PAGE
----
By Bridget Dean
WAUKESHA — Don Jans first passed a bus driver test nearly 52 years ago. He was given a school bus route and hit the road. He has remained in the transit industry since and will be retiring on Feb. 9 after an impressive career.
“I always said I did every aspect of the business except turn a wrench,” Jans joked. “I’ve never been mechanically inclined.”
His career took him from driving the buses to training new drivers, overseeing safety operations at a state level and working with professionals across the country.
His career began in June of 1972. While Jans was working on his master’s degree in criminology and sociology, he got his first job in the industry as a driver at Wisconsin Coachlines and Dairyland Buses.
“I grew up on a farm, and I’ve driven trucks, and I’ve driven tractors ... I took the school bus out. (The hiring manager) said ‘oh you’re fine,’” Jans said. One driving test later, Jans was hired and started working. He said bus drivers now have up to six weeks of training before they hit the road alone.
“I wanted to be a professor. But, once I started in the transportation field, working with everyone and traveling, I decided to change; I enjoyed it,” said Jans. “It was not uncommon at all to see teachers that had switched over and were working for different companies ... I thought, well, I’m just one of the numbers.”
He drove routes from Waukesha and Kenosha to Milwaukee and drove for charters and tours. He was a driver for seven years, all the while working his way up to supervisor and eventually president of the company.
“I drove all over the United States,” Jans said. “It was a fantastic way to see the country.”
From driver to trainer
From there, Jans became a bus driver trainer.
“I started training and all of the sudden I wasn’t doing much driving. I was spending full time training people,” he said. “I think the relationship was (that) I wanted to be a teacher, so it was coming across very easily.”
In 1989, he left Wisconsin Coach Lines to become the general manager of Waukesha Metro Transit until 2007.
That year, the Metro’s liability insurance carrier, Transit Mutual, created a full-time safety director role and sought Jans to fill it. At the same time, he became region manager for the Waukesha Metro’s management company, Professional Transit Management, and spent much time driving across Wisconsin to work with transit system teams.
“I did a lot of work with the American Public Transit Association and some of their safety committees. The nice thing was, I met a lot of very talented people across the country, and probably the most rewarding was when people come back and say I helped them in their career to advance,” Jans said.
Back to Waukesha Metro
In 2013, he returned to work for Waukesha Metro Transit. He never wanted to leave his home in Waukesha County, not even for a promotion.
“I wanted to come back and spend another 10 years. I was looking forward to that. I enjoyed the time I was the safety director, but there again I spent a lot of time on the road,” Jans said. “I’m tired of driving.”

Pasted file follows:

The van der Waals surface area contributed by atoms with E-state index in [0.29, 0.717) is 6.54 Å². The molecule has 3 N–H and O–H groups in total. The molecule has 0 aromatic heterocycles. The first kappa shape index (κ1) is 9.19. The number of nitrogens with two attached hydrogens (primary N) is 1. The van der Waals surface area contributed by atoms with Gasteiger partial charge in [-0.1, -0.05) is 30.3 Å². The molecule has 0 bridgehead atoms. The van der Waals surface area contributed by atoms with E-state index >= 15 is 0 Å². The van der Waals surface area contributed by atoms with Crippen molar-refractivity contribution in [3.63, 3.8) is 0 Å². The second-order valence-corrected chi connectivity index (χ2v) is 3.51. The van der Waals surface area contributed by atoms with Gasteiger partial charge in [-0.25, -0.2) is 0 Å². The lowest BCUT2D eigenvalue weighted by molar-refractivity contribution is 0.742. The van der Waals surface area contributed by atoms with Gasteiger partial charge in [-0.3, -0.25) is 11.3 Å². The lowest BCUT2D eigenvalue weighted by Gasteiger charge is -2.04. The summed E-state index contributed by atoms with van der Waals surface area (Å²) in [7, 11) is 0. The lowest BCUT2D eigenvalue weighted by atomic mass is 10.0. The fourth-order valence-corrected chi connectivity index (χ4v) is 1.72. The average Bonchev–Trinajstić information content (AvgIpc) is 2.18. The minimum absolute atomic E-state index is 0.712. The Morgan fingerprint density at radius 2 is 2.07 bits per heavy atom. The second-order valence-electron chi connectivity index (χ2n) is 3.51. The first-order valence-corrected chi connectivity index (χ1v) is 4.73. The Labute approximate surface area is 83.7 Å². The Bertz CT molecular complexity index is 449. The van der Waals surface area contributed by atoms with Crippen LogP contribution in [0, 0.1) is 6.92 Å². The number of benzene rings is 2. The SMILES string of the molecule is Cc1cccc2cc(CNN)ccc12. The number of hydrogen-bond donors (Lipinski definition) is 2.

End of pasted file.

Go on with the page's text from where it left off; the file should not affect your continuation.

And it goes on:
He’s now the Waukesha Metro Transit compliance specialist. Jans handles driver payroll, compliance issues, labor negotiations and statistical reporting. He has also been training other employees for his role. Because Waukesha Metro receives federal grants, the organization receives a review every three years.
“We’re very proud of the fact that the last two tri-annual reviews we had were zero findings. That’s highly unusual. We’re in the process of preparing for the 2024 tri-annual review. I expect it’s going to be very similar,” Jans said. “The people that drive the buses have a really hard job, and I don’t think people realize.”
Jans’s goal was to work 50 years in the transit industry, although his coworkers at Waukesha Metro Transit convinced him to work one more year into 2024. He’s looking forward to spending time around his home and yard in Mukwonago, where his family lives with many animals.
“When I grew up, I always worked a couple of jobs at a time,” he said. “I guess I’m kind of a workaholic.” By choice, he said he spends 45-50 hours in the office a week.
“I enjoyed working with the people. That will be the biggest adjustment for me, is not seeing everybody on a daily basis and missing that interaction ... I kind of look at them as family,” he said. “I’m lucky enough that I’ve liked what I’ve done.”
Waukesha Metro team members with one of the Metro buses. Left to right, standing, Jason Zachow, Kari Bloedow, Brian Engelking, Linda Strike, Arnie Boivin, Don Jans. Kneeling left to right, Jon Hine and Mark Gurski.
Courtesy of Waukesha Metro Transit
Don Jans at the Transit Center opening on Oct. 2, 2004 when he was the Waukesha Metro Transit general manager.
Courtesy of Waukesha Metro Transit
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